FIFA bosses 'tried to sabotage anti-corruption chief'
FIFA's self-acclaimed transparent reform process headed by New York lawyer Michael Garcia came within hours of being sabotaged from within the organisation last week, Reuters has learned.
The position of Garcia himself and his role as the head of the Independent Ethics Commission looking into alleged corruption surrounding the voting procedure for the 2018 and 2022 World Cups, and the 2011 FIFA presidential election, came under threat from a number of senior FIFA power-brokers.
Members of FIFA's executive committee have told Reuters they would have considered their positions had the investigation into FIFA's affairs by Garcia been halted before he had completed his work.
A number of reform-minded members confirmed they stopped the plan before it was even discussed in full session, after being approached in the corridors between sessions of the executive committee meetings at FIFA's headquarters in Zurich on Thursday and Friday.
At almost exactly the same time, Garcia was in Zurich carrying out further investigations into FIFA's workings.
There is no suggestion FIFA president Sepp Blatter played any role in the plan to stop what he has widely acclaimed as FIFA's new "transparent" reform process.
Reuters understands from sources connected to the story that the plan not only involved removing Garcia from his post as the chief investigator into alleged corruption at FIFA, but also the game worldwide.
When approached to comment on the alleged plot to end the investigation, FIFA's British vice-president Jim Boyce told Reuters that as far as he was concerned, he would have had to consider his position had any attempt to halt the investigation succeeded.
Northern Irishman Boyce, 70, who is also the head of FIFA's referee's committee and steps down from the committee in 15 months time, said: "There was a bit of informal chat about the possibility that some people wanted to see Garcia removed from the inquiry and that it might be raised at the exco meeting but it wasn't.
"As someone who has been brought up with honesty and integrity - and it was a great honour for me to be asked to be a vice-president - if this had been proposed at the exco meeting or I thought for one moment Garcia would be removed in any fashion from carrying out his full investigation, I and others would be aghast and would have had to consider our positions because things at FIFA have been improving greatly."
FIFA executive committee member Prince Ali Bin Al Hussein of Jordan told Reuters: "I am very happy that Michael Garcia will continue in his work. There were some questions raised about the necessity of having an Independent Ethics Committee but to be honest, I think that idea was stopped.
"There were certain people like myself who could not accept that this could happen.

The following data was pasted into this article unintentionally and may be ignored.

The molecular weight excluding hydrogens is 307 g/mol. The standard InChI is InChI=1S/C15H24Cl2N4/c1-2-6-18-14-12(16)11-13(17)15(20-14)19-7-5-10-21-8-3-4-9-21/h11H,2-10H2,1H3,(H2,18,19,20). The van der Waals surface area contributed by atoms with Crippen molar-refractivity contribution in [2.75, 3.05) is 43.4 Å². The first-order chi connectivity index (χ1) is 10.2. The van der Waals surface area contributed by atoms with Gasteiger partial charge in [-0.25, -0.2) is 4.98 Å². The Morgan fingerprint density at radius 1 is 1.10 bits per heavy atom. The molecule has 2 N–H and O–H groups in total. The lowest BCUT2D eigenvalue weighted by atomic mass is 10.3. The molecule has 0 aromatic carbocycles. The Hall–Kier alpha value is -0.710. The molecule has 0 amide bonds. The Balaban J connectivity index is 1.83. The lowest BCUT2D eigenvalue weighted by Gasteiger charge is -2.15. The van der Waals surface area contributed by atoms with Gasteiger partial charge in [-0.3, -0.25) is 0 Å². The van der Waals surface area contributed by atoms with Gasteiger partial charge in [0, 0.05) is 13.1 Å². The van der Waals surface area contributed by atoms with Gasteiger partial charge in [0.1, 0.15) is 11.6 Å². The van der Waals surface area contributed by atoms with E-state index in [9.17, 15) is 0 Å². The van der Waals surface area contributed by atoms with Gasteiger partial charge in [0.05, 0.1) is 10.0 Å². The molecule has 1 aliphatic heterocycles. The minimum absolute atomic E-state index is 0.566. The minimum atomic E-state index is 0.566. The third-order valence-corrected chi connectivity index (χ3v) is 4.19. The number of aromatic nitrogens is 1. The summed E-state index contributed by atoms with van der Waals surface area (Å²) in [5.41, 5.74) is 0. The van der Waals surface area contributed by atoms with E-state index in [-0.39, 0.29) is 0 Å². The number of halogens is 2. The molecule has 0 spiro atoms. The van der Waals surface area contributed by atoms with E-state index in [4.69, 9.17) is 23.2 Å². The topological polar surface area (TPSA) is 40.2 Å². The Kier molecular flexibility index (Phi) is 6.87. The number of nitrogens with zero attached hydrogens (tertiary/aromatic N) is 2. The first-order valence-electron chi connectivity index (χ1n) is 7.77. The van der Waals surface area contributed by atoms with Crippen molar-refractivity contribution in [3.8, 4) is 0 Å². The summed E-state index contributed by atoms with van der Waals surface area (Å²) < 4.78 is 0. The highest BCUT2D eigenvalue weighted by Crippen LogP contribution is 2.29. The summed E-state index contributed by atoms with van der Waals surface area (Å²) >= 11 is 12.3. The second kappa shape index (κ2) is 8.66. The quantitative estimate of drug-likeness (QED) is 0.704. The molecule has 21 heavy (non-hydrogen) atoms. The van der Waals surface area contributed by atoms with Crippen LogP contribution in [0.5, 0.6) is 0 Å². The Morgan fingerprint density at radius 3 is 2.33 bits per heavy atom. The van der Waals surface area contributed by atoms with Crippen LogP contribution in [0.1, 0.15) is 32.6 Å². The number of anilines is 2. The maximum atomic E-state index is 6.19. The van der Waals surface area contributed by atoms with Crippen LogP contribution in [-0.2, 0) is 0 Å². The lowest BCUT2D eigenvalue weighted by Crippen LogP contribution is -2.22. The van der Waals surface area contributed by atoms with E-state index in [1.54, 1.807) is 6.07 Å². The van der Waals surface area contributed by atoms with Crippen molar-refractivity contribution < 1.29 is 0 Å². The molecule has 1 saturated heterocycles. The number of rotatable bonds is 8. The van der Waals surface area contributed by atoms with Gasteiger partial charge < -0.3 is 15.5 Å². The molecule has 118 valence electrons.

"He was supported by our Congress and given a mandate and I am very happy he will continue with his work."
FIFA did not respond to requests for a statement, while a spokesperson for Garcia's office in New York issued a "no comment" reply to a request to establish if Garcia was aware of the plans to end his role.
Last week it was reported that Garcia had spoken to some of the 13 members of the executive committee who are still in office and who took part in voting for the 2018 and 2022 World Cups.
The 2018 World Cup was awarded to Russia and the 2022 finals to Qatar on the same day in Zurich on Dec.2 2010, and one senior FIFA source told Reuters: "I have never understood to this day why there was a double bid. It still makes no sense to me."
The reform process was instigated following the scandals that engulfed the awarding of those finals as well as the 2011 presidential election campaign.
It was approved by Congress in June 2011 while Garcia himself was appointed in June 2012 at an extraordinary executive committee meeting.
Garcia, the former attorney for the Southern District of New York, was empowered by Congress to "leave no stone unturned" in his quest to discover if there had been any wrong-doing regarding the voting procedures in the World Cup bidding process.
As FIFA's first independent ethics investigator and prosecutor he was also empowered to investigate the votes-for-cash scandal that led to long-serving and high-ranking FIFA officials Jack Warner and Mohammed Bin Hammam leaving the organisation.
Warner, the FIFA vice-president for CONCACAF, the confederation that covers North and Central America and the Caribbean, had been an executive committee member for more than 20 years and Bin Hammam was a FIFA vice-president and president of the Asian Confederation but their careers ended in the wake of the votes-for-cash scandal shortly before Bin Hammam had been due to challenge Sepp Blatter for the presidency in 2011.
Warner walked away from FIFA while Bin Hammam was later banned for life for his role in the doomed corruption bid which involved paying members of the Caribbean Football Union to vote for Hammam against Blatter in the presidential vote.